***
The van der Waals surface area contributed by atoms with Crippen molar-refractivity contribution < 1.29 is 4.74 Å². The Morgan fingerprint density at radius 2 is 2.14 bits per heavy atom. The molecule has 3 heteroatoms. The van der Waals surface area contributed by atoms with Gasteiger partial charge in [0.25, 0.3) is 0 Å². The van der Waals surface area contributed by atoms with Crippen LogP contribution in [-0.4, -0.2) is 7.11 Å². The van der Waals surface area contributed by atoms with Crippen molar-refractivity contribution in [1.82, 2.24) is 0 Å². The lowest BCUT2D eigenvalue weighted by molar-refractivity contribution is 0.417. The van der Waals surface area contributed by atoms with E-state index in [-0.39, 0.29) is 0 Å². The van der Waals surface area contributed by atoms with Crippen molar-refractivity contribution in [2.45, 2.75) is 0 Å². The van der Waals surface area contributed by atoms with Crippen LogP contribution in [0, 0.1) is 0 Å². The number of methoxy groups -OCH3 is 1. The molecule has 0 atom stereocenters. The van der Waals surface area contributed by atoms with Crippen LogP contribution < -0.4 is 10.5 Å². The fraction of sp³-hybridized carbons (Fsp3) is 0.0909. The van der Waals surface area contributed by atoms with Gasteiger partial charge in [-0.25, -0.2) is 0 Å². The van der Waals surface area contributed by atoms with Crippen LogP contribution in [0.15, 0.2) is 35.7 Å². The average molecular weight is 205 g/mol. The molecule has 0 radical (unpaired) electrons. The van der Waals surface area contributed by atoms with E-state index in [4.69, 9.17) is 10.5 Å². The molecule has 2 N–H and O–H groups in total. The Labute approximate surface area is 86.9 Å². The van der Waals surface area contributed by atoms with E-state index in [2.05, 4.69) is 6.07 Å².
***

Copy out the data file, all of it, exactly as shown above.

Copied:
The van der Waals surface area contributed by atoms with Crippen molar-refractivity contribution < 1.29 is 4.74 Å². The Morgan fingerprint density at radius 2 is 2.14 bits per heavy atom. The molecule has 3 heteroatoms. The van der Waals surface area contributed by atoms with Gasteiger partial charge in [0.25, 0.3) is 0 Å². The van der Waals surface area contributed by atoms with Crippen LogP contribution in [-0.4, -0.2) is 7.11 Å². The van der Waals surface area contributed by atoms with Crippen molar-refractivity contribution in [1.82, 2.24) is 0 Å². The lowest BCUT2D eigenvalue weighted by molar-refractivity contribution is 0.417. The van der Waals surface area contributed by atoms with E-state index in [-0.39, 0.29) is 0 Å². The van der Waals surface area contributed by atoms with Crippen molar-refractivity contribution in [2.45, 2.75) is 0 Å². The van der Waals surface area contributed by atoms with Crippen LogP contribution in [0, 0.1) is 0 Å². The number of methoxy groups -OCH3 is 1. The molecule has 0 atom stereocenters. The van der Waals surface area contributed by atoms with Crippen LogP contribution < -0.4 is 10.5 Å². The fraction of sp³-hybridized carbons (Fsp3) is 0.0909. The van der Waals surface area contributed by atoms with Gasteiger partial charge in [-0.25, -0.2) is 0 Å². The van der Waals surface area contributed by atoms with Crippen LogP contribution in [0.15, 0.2) is 35.7 Å². The average molecular weight is 205 g/mol. The molecule has 0 radical (unpaired) electrons. The van der Waals surface area contributed by atoms with E-state index in [4.69, 9.17) is 10.5 Å². The molecule has 2 N–H and O–H groups in total. The Labute approximate surface area is 86.9 Å². The van der Waals surface area contributed by atoms with E-state index in [2.05, 4.69) is 6.07 Å².